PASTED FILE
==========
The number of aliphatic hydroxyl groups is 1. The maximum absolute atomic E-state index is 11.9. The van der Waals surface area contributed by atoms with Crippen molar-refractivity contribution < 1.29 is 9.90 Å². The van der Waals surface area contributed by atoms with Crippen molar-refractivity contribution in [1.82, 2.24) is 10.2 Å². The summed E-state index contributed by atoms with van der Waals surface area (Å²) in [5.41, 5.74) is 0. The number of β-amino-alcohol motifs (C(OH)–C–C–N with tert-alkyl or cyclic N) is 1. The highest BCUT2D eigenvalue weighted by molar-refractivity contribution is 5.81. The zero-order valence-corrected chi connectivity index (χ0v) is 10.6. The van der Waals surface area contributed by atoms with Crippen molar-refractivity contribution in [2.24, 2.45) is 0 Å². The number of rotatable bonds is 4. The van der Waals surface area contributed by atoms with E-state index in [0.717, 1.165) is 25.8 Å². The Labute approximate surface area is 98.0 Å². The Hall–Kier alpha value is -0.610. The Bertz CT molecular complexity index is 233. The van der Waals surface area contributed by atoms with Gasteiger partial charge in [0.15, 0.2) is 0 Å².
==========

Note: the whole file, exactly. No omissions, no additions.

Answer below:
The number of aliphatic hydroxyl groups is 1. The maximum absolute atomic E-state index is 11.9. The van der Waals surface area contributed by atoms with Crippen molar-refractivity contribution < 1.29 is 9.90 Å². The van der Waals surface area contributed by atoms with Crippen molar-refractivity contribution in [1.82, 2.24) is 10.2 Å². The summed E-state index contributed by atoms with van der Waals surface area (Å²) in [5.41, 5.74) is 0. The number of β-amino-alcohol motifs (C(OH)–C–C–N with tert-alkyl or cyclic N) is 1. The highest BCUT2D eigenvalue weighted by molar-refractivity contribution is 5.81. The zero-order valence-corrected chi connectivity index (χ0v) is 10.6. The van der Waals surface area contributed by atoms with Crippen molar-refractivity contribution in [2.24, 2.45) is 0 Å². The number of rotatable bonds is 4. The van der Waals surface area contributed by atoms with E-state index in [0.717, 1.165) is 25.8 Å². The Labute approximate surface area is 98.0 Å². The Hall–Kier alpha value is -0.610. The Bertz CT molecular complexity index is 233. The van der Waals surface area contributed by atoms with Gasteiger partial charge in [0.15, 0.2) is 0 Å².